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‘We know how easily a chance can slip away’ – Kilkenny’s Claire Phelan

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Kilkenny camogie player Claire Phelan. Photo by Matt Browne/Sportsfile

Kilkenny camogie player Claire Phelan. Photo by Matt Browne/Sportsfile

Kilkenny camogie player Claire Phelan. Photo by Matt Browne/Sportsfile

Claire Phelan was reared with Brian Cody and those September Sundays. In the Marble City it seems strange to see the great man striding without his manager’s cap.

The King of the Castle. Who stole away in the dead of night.

“He made our childhoods,” says Claire. “We had All-Ireland finals nearly every year, which is something special. Amazing.

“Kids in Kilkenny grew up with that year after year, and that has such a big influence on hurling and camogie in the county.”

The Downey twins also walk across the Nore. And they are still there. Angela and Ann. Giving their time.

“They have put so much in, between playing and managing,” remarks Phelan. “And Breda Holmes is there as well. There’s several of the past players involved with Kilkenny camogie.

“The Downeys have brought it to a new level.”

In times past, Bridie McGarry wore the number 6 jersey for Kilkenny. One of the most accomplished centre half-backs in the sport, one who was selected on the Team of the Century.

Now Phelan occupies that position as she prepares for Sunday’s Glen Dimplex All-Ireland Senior Camogie Championship final against Cork.

All week, the chat in the elegant Langton’s Tea-Rooms has revolved around the match. And can one of Cody’s pupils, Brian Dowling, sees the O’Duffy Cup being adorned with black and amber ribbons.

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People are predicting a good final. Especially after the two semi-finals, both of which certainly crackled. Kilkenny worked hard to overcome the champions, Galway. Their defensive display was the foundation.

“It was a difficult game. That’s what we expected. We were delighted to get over it. Getting back to the All-Ireland final was a big goal of ours at the start of the season. We have had to cope with losing players from the squad and injuries, so it just meant a lot to get back to the final, and, hopefully, we can have another day to remember.”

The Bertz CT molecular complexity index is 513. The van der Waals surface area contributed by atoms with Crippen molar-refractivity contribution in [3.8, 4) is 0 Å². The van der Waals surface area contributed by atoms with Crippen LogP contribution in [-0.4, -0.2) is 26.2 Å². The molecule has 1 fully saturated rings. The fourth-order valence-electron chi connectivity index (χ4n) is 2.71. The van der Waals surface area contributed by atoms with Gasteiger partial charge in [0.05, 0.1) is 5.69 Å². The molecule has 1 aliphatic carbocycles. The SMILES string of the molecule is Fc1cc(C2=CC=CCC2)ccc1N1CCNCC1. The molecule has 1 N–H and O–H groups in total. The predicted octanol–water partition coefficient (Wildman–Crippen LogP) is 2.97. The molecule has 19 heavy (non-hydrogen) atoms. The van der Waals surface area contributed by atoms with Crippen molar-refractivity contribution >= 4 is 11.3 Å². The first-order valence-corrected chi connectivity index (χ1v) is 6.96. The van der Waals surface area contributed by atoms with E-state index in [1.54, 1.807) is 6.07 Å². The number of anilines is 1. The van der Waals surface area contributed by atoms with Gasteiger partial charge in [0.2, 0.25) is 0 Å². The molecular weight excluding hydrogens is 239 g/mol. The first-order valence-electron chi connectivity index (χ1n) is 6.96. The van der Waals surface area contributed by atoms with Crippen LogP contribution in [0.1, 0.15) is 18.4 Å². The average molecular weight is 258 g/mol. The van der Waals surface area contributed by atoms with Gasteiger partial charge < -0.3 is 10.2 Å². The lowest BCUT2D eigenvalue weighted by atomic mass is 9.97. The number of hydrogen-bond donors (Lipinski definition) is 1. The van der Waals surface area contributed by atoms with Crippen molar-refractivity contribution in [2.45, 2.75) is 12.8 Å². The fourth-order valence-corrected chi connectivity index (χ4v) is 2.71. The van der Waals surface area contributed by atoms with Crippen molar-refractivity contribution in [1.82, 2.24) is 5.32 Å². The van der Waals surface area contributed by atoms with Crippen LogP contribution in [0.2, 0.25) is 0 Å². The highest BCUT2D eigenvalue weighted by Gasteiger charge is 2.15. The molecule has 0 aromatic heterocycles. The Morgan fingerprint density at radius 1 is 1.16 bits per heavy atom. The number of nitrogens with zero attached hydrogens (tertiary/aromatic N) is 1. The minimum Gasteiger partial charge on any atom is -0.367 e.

The counties know each other well. “We have met Cork loads of times. There have been good days and bad. It’s all part of the journey, I suppose.

“We realise how easy the chance can slip away. How quickly the games actually go by. You really have to be tuned in and concentrating. You have to be ready, and be in the best possible shape that you can be.

It was under Ann Downey that Claire made her championship debut in 2011. She has seen the changes in the sport.

“When I started playing inter-county, there wasn’t much outside of actually just going training in the car and coming back.

“Now, in fairness, we get our food after training, and if we need anything, like recovery or things like that, it’s all sorted. We have great use of pitches. Whatever we ask for, we get.

“It’s slowly building but surely. I have no doubt that in 10 years’ time we’ll be saying better things again, so it’s important to have the game going in the right direction.”

Claire is doing more than her bit. She’s a primary teacher at Clara NS. She is helping to bring the next generation through.

“It’s all about just keeping the kids coming through. Keeping them interested in camogie and hurling.”

No doubt, they’ll all be there cheering her on in Croke Park on Sunday.

And after that, Claire has another big day to plan for. She’s getting married in December.

But one step at a time. Maybe on the Hogan.


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